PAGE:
SPARTA, NJ – The seventh grade science students in Cara Johnson’s class had a surprise when their substitute met with them in the media center last week.  Their teacher was saying hello to them in a video conference from a Panamanian rain forest.

Throughout the day Johnson conversed with seventh grade science classes about her experience on Barro Colorado Island.  This is the second year she was able to participant in studies at the Smithsonian Tropical Research Institute.

Johnson got to participate in the program after a professional development course she took through PRISM at Montclair State University, hearing about it from that program’s Jacalyn Giacalone.

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“I look forward to bringing more of my experience back to the students of Sparta,” Johnson said.

Part of her adventure was getting there; flying from New Jersey to Panama, staying overnight in a hotel in Gamboa.  From there she traveled by boat to the island. She first described the island and then took questions.

Johnson said the island was formed when the canal was built.  A lake was created by damming the Chagres River and the island was actually the top of a mountain. There were “no roads, only trails with lots of hiking paths.”

She stayed in “dorm style living quarters, with no air conditioning,” and yes, “the food is good.”

Monkeys were everywhere.  Johnson shared videos of monkeys she had taken earlier that day. There were spider monkeys, night monkeys and white-faced capuchin. The howler monkeys are the largest and there are Geoffrey’s tamarins, but she had not seen any. 

The students applauded when a photo of a toucan came on the screen.  She showed them termite mounds built above the forest floor.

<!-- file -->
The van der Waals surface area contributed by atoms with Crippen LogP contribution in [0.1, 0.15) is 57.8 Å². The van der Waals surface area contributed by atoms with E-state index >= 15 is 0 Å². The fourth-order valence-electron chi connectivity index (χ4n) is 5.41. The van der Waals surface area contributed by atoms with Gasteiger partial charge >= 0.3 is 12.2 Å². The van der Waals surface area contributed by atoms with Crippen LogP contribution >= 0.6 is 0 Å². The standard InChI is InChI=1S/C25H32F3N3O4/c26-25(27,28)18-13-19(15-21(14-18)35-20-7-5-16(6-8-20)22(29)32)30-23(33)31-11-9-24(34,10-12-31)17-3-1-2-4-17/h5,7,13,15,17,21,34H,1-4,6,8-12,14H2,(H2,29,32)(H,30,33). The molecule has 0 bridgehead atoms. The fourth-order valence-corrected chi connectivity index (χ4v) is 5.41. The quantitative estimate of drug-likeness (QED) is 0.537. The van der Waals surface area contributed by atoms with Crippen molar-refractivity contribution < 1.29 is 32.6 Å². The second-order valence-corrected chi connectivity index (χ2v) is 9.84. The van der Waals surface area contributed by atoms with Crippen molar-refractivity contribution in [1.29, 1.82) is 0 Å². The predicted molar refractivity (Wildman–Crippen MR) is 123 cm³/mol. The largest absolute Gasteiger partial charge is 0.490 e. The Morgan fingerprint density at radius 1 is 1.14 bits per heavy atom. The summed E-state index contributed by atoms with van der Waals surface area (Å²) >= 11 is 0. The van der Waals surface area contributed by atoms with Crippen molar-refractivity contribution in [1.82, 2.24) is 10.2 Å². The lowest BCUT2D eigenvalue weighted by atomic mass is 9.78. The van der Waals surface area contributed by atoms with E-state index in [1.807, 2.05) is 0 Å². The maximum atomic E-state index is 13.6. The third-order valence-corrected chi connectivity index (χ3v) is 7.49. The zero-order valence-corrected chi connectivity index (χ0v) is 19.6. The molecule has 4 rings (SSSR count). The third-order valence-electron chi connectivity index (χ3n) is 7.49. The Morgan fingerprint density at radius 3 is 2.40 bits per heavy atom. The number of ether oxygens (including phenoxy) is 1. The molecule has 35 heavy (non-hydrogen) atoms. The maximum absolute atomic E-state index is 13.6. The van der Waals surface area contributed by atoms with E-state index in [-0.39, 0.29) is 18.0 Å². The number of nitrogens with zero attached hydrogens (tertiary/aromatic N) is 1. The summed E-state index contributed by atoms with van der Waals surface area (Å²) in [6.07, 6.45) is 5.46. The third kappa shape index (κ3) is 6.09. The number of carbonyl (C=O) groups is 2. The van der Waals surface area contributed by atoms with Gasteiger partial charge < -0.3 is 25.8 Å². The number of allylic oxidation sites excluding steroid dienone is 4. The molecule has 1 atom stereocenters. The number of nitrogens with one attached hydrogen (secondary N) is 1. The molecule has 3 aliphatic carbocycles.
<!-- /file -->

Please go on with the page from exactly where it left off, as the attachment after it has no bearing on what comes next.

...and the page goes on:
The first student question was “what is the top-level consumer on the island.” Johnson said it was the ocelot and showed a fellow researcher’s video of an ocelot hunting an iguana. 

Another asked if there were any endangered species on the island; answer yes, “quite a few.”

“Are there any invasive species,” one student asked.  Johnson said a specific type of bamboo found at the lower part of the island was not a native species.

The students got to see Johnson’s videos of leaf cutter and other ant species to go with the discussion of symbiotic relationships in the forest, including the two different animals that eat the different parts of the fruit of the Victor’s trees.

Johnson told the students the island has the “most researched rain forest.”  The Smithsonian research Center was established in 1946 but it had been a scientific draw for more than 100 years.

In the span on just one class period the students were able to see and discuss the snakes, two and three toed sloths, bats and katydids that live on the island.  There are “more than 100 types of katydids,” she said.

Johnson introduced Dr. Willis, a fellow researcher whose favorite animals to study are orangutans, flying squirrels and ocelots.  Willis told the students she began her interest in squirrels years ago in New York and New Jersey.  On the island she noticed the squirrel population was changing and wondered why, sparking her interest in studying them.

Willis described in detail the methods of studying the ocelots over multiple generations.  She told how the mothers names were then related to their babies and grandchildren.

The students were fascinated by her discussion of the Fer-de-lance and coral poisonous snakes.

They finished with a question about whether or not she had ever wanted to help an animal that was dying.  The answer was yes- a baby sloth that had been pulled off it’s mother by an eagle and then dropped.  It was too badly injured though and would not have survived.

In an interview after the video conference Johnson said, “The best part of participating in an opportunity like this is to gain a better understanding of what scientists are doing in the field, so I can connect our learning in the classroom to the real world for students.”

She said the most difficult part is missing her family especially since she has had to miss her daughter’s birthday for two years in a row. 

“I am blessed that my family, friends, and staff in Sparta fully supports this trip for me as this is by far, the best professional development opportunity I have ever experienced,” Johnson said.